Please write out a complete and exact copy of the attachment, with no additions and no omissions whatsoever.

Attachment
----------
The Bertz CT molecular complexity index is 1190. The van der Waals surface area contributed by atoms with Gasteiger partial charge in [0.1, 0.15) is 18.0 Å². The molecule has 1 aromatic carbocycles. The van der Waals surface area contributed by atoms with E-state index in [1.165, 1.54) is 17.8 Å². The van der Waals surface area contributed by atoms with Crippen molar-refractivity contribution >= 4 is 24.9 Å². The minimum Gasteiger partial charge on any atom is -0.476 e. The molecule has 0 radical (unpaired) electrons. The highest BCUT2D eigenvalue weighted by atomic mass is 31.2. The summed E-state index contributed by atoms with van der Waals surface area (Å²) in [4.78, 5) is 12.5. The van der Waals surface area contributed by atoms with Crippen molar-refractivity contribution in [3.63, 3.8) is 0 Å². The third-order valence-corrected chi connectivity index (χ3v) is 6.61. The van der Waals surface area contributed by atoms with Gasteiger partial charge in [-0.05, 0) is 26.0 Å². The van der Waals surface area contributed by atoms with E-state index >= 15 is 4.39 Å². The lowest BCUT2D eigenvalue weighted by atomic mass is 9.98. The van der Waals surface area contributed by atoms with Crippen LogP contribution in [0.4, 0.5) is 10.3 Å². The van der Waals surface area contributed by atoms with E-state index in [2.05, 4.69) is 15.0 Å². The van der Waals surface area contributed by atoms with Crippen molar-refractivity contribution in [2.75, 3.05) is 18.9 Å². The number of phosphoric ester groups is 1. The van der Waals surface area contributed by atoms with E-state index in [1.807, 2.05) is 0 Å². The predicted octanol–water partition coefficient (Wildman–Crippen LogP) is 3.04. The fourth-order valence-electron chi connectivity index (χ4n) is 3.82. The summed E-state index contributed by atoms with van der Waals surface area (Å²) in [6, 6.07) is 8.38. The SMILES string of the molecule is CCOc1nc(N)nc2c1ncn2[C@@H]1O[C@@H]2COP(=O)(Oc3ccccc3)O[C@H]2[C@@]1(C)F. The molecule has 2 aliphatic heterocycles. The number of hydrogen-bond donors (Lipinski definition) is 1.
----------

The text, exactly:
The Bertz CT molecular complexity index is 1190. The van der Waals surface area contributed by atoms with Gasteiger partial charge in [0.1, 0.15) is 18.0 Å². The molecule has 1 aromatic carbocycles. The van der Waals surface area contributed by atoms with E-state index in [1.165, 1.54) is 17.8 Å². The van der Waals surface area contributed by atoms with Crippen molar-refractivity contribution >= 4 is 24.9 Å². The minimum Gasteiger partial charge on any atom is -0.476 e. The molecule has 0 radical (unpaired) electrons. The highest BCUT2D eigenvalue weighted by atomic mass is 31.2. The summed E-state index contributed by atoms with van der Waals surface area (Å²) in [4.78, 5) is 12.5. The van der Waals surface area contributed by atoms with Crippen molar-refractivity contribution in [3.63, 3.8) is 0 Å². The third-order valence-corrected chi connectivity index (χ3v) is 6.61. The van der Waals surface area contributed by atoms with Gasteiger partial charge in [-0.05, 0) is 26.0 Å². The van der Waals surface area contributed by atoms with E-state index >= 15 is 4.39 Å². The lowest BCUT2D eigenvalue weighted by atomic mass is 9.98. The van der Waals surface area contributed by atoms with Crippen LogP contribution in [0.4, 0.5) is 10.3 Å². The van der Waals surface area contributed by atoms with E-state index in [2.05, 4.69) is 15.0 Å². The van der Waals surface area contributed by atoms with Crippen molar-refractivity contribution in [2.75, 3.05) is 18.9 Å². The number of phosphoric ester groups is 1. The van der Waals surface area contributed by atoms with E-state index in [1.807, 2.05) is 0 Å². The predicted octanol–water partition coefficient (Wildman–Crippen LogP) is 3.04. The fourth-order valence-electron chi connectivity index (χ4n) is 3.82. The summed E-state index contributed by atoms with van der Waals surface area (Å²) in [6, 6.07) is 8.38. The SMILES string of the molecule is CCOc1nc(N)nc2c1ncn2[C@@H]1O[C@@H]2COP(=O)(Oc3ccccc3)O[C@H]2[C@@]1(C)F. The molecule has 2 aliphatic heterocycles. The number of hydrogen-bond donors (Lipinski definition) is 1.